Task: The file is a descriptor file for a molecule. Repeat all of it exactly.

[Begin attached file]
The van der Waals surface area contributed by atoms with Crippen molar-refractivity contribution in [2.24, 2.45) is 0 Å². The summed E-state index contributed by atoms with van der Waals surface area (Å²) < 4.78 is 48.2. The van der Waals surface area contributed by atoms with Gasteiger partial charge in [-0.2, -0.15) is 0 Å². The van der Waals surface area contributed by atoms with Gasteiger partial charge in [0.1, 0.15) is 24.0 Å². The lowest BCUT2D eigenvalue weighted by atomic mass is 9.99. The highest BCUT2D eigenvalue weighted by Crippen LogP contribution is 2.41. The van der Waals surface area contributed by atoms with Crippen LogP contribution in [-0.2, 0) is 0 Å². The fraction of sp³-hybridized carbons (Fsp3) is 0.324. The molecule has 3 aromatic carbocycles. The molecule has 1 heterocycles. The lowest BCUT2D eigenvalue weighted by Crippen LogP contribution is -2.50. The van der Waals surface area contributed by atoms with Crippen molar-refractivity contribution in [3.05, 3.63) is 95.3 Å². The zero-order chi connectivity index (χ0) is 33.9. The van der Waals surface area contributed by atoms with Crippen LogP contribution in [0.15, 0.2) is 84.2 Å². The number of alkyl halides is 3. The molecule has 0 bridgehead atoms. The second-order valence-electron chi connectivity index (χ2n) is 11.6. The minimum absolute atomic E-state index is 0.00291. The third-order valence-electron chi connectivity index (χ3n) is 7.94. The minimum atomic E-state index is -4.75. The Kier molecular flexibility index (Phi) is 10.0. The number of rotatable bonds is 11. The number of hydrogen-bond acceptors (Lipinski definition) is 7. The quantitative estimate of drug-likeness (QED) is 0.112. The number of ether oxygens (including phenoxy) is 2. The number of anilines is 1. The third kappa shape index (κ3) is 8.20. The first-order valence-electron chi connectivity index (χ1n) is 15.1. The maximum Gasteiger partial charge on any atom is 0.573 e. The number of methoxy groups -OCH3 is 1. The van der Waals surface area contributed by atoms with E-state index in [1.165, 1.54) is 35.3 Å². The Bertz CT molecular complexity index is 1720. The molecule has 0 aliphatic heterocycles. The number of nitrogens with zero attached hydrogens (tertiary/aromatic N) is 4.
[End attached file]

The van der Waals surface area contributed by atoms with Crippen molar-refractivity contribution in [2.24, 2.45) is 0 Å². The summed E-state index contributed by atoms with van der Waals surface area (Å²) < 4.78 is 48.2. The van der Waals surface area contributed by atoms with Gasteiger partial charge in [-0.2, -0.15) is 0 Å². The van der Waals surface area contributed by atoms with Gasteiger partial charge in [0.1, 0.15) is 24.0 Å². The lowest BCUT2D eigenvalue weighted by atomic mass is 9.99. The highest BCUT2D eigenvalue weighted by Crippen LogP contribution is 2.41. The van der Waals surface area contributed by atoms with Crippen LogP contribution in [-0.2, 0) is 0 Å². The fraction of sp³-hybridized carbons (Fsp3) is 0.324. The molecule has 3 aromatic carbocycles. The molecule has 1 heterocycles. The lowest BCUT2D eigenvalue weighted by Crippen LogP contribution is -2.50. The van der Waals surface area contributed by atoms with Crippen molar-refractivity contribution in [3.05, 3.63) is 95.3 Å². The zero-order chi connectivity index (χ0) is 33.9. The van der Waals surface area contributed by atoms with Crippen LogP contribution in [0.15, 0.2) is 84.2 Å². The number of alkyl halides is 3. The molecule has 0 bridgehead atoms. The second-order valence-electron chi connectivity index (χ2n) is 11.6. The minimum absolute atomic E-state index is 0.00291. The third-order valence-electron chi connectivity index (χ3n) is 7.94. The minimum atomic E-state index is -4.75. The Kier molecular flexibility index (Phi) is 10.0. The number of rotatable bonds is 11. The number of hydrogen-bond acceptors (Lipinski definition) is 7. The quantitative estimate of drug-likeness (QED) is 0.112. The number of ether oxygens (including phenoxy) is 2. The number of anilines is 1. The third kappa shape index (κ3) is 8.20. The first-order valence-electron chi connectivity index (χ1n) is 15.1. The maximum Gasteiger partial charge on any atom is 0.573 e. The number of methoxy groups -OCH3 is 1. The van der Waals surface area contributed by atoms with E-state index in [1.165, 1.54) is 35.3 Å². The Bertz CT molecular complexity index is 1720. The molecule has 0 aliphatic heterocycles. The number of nitrogens with zero attached hydrogens (tertiary/aromatic N) is 4.